UN report warns that without measures to halt and reverse climate change, food production could become impossible in large areas of the world

A food distribution briefing in Malikopo, Chikwawa, one of the areas of Malawi most affected by this year’s severe drought. Photograph: Andrew Renneisen/Getty Images

Up to 122 million more people worldwide could be living in extreme poverty by 2030 as a result of climate change and its impacts on small-scale farmers’ incomes, a major UN report warned on Monday.

Read more: Climate change could drive 122m more people into extreme poverty by 2030


Children holding plates wait in queue to receive food at an orphanage run by an NGO in Chennai, India - REUTERS

It was established in 1979 to honor the founding date of the Food and Agriculture Organization (FAO) of the United Nations in 1945. Today it is observed around the world by more than 150 countries, raising awareness to issues that cause hunger and poverty. Each year in order to highlight areas for focus and improvement, World Food Day adopts a different theme. This year the theme is ‘Climate is changing, food and agriculture must too.’ The global goal for defeating hunger is 2030; it is a goal that cannot be reached without addressing the issue of climate change.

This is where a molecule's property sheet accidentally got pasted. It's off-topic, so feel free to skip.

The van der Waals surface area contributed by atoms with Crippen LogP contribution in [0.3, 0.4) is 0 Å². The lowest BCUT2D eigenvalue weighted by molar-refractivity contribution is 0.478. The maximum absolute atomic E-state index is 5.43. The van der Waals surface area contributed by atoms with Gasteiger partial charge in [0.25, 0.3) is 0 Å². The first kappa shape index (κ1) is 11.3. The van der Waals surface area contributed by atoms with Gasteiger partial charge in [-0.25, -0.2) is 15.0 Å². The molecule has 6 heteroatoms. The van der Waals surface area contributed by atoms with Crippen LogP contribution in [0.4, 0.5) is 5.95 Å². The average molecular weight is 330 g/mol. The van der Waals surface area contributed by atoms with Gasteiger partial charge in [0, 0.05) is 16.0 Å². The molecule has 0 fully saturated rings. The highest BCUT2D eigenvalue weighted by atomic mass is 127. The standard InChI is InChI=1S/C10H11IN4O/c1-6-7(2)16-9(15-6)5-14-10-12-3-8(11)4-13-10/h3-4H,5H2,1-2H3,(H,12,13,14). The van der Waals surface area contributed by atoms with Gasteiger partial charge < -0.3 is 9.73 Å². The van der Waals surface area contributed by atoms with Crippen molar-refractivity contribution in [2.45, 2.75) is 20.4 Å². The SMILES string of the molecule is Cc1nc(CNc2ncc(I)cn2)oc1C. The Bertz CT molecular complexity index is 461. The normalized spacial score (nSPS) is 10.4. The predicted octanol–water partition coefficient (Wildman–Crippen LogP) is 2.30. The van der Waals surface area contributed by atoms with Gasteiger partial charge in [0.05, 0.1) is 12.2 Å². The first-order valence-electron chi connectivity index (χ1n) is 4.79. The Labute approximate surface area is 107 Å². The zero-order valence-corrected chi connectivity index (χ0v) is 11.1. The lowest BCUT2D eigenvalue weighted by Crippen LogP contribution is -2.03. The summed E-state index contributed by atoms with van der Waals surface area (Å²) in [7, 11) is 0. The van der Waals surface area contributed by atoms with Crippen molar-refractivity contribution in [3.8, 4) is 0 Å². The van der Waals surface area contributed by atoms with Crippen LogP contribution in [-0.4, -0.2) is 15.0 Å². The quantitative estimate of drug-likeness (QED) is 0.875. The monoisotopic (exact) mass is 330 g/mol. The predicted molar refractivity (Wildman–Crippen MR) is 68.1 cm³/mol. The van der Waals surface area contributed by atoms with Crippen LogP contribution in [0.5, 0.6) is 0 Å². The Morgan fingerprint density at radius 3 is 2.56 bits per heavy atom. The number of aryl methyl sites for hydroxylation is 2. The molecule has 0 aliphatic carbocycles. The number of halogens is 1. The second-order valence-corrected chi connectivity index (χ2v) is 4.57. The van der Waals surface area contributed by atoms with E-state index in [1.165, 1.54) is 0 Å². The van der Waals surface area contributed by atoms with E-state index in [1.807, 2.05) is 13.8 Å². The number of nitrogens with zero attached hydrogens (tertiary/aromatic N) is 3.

Read more: 16 October 2016: World Food Day addresses climate change


UN headquarters in New York City. Photo by Astrid Riecken/CTBTO

Last week brought significant progress on the climate action and sustainable development agendas as government, business leaders and civil society gathered in New York for the UN General Assembly and Climate Week. Barely a day went by without a significant new launch or diplomatic breakthrough to advance these two agendas, which was especially heartening to see on the first anniversary of the Sustainable Development Goals.

Read more: 5 Big Outcomes from Climate Week and the UN General Assembly


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